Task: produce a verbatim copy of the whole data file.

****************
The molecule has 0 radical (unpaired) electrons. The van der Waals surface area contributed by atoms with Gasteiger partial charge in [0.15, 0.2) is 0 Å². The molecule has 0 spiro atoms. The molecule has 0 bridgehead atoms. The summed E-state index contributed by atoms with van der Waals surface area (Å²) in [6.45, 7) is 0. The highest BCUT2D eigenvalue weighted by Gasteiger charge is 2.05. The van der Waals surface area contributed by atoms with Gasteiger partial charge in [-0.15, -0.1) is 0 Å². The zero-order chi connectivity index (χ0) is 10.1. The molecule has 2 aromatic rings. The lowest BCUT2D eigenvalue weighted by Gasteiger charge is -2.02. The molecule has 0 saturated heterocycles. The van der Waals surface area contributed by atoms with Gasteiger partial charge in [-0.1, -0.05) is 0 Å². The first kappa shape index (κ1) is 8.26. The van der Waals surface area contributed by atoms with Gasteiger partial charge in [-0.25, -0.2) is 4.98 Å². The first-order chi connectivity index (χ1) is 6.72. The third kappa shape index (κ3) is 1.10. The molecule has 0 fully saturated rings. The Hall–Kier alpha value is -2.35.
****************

The molecule has 0 radical (unpaired) electrons. The van der Waals surface area contributed by atoms with Gasteiger partial charge in [0.15, 0.2) is 0 Å². The molecule has 0 spiro atoms. The molecule has 0 bridgehead atoms. The summed E-state index contributed by atoms with van der Waals surface area (Å²) in [6.45, 7) is 0. The highest BCUT2D eigenvalue weighted by Gasteiger charge is 2.05. The van der Waals surface area contributed by atoms with Gasteiger partial charge in [-0.15, -0.1) is 0 Å². The zero-order chi connectivity index (χ0) is 10.1. The molecule has 2 aromatic rings. The lowest BCUT2D eigenvalue weighted by Gasteiger charge is -2.02. The molecule has 0 saturated heterocycles. The van der Waals surface area contributed by atoms with Gasteiger partial charge in [-0.1, -0.05) is 0 Å². The first kappa shape index (κ1) is 8.26. The van der Waals surface area contributed by atoms with Gasteiger partial charge in [-0.25, -0.2) is 4.98 Å². The first-order chi connectivity index (χ1) is 6.72. The third kappa shape index (κ3) is 1.10. The molecule has 0 fully saturated rings. The Hall–Kier alpha value is -2.35.